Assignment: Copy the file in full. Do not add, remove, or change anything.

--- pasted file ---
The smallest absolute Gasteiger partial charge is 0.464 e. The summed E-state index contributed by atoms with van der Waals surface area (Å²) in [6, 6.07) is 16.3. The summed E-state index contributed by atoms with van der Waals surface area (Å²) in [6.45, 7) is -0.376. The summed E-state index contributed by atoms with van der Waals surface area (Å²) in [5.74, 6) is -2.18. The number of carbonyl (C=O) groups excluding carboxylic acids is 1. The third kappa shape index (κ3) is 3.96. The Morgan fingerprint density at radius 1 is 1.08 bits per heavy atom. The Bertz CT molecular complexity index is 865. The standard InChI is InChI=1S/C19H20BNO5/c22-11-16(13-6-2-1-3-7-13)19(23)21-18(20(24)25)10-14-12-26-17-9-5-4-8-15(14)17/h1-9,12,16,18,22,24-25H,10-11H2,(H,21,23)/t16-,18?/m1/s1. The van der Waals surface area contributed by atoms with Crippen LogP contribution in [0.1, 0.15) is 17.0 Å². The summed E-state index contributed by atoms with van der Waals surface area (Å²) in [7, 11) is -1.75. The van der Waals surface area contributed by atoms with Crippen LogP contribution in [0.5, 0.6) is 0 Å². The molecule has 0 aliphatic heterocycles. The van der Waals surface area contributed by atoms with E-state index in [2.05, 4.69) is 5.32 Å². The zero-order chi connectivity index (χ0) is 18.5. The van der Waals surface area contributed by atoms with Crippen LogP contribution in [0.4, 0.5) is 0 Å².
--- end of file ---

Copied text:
The smallest absolute Gasteiger partial charge is 0.464 e. The summed E-state index contributed by atoms with van der Waals surface area (Å²) in [6, 6.07) is 16.3. The summed E-state index contributed by atoms with van der Waals surface area (Å²) in [6.45, 7) is -0.376. The summed E-state index contributed by atoms with van der Waals surface area (Å²) in [5.74, 6) is -2.18. The number of carbonyl (C=O) groups excluding carboxylic acids is 1. The third kappa shape index (κ3) is 3.96. The Morgan fingerprint density at radius 1 is 1.08 bits per heavy atom. The Bertz CT molecular complexity index is 865. The standard InChI is InChI=1S/C19H20BNO5/c22-11-16(13-6-2-1-3-7-13)19(23)21-18(20(24)25)10-14-12-26-17-9-5-4-8-15(14)17/h1-9,12,16,18,22,24-25H,10-11H2,(H,21,23)/t16-,18?/m1/s1. The van der Waals surface area contributed by atoms with Crippen LogP contribution in [0.1, 0.15) is 17.0 Å². The summed E-state index contributed by atoms with van der Waals surface area (Å²) in [7, 11) is -1.75. The van der Waals surface area contributed by atoms with Crippen LogP contribution in [0.5, 0.6) is 0 Å². The molecule has 0 aliphatic heterocycles. The van der Waals surface area contributed by atoms with E-state index in [2.05, 4.69) is 5.32 Å². The zero-order chi connectivity index (χ0) is 18.5. The van der Waals surface area contributed by atoms with Crippen LogP contribution in [0.4, 0.5) is 0 Å².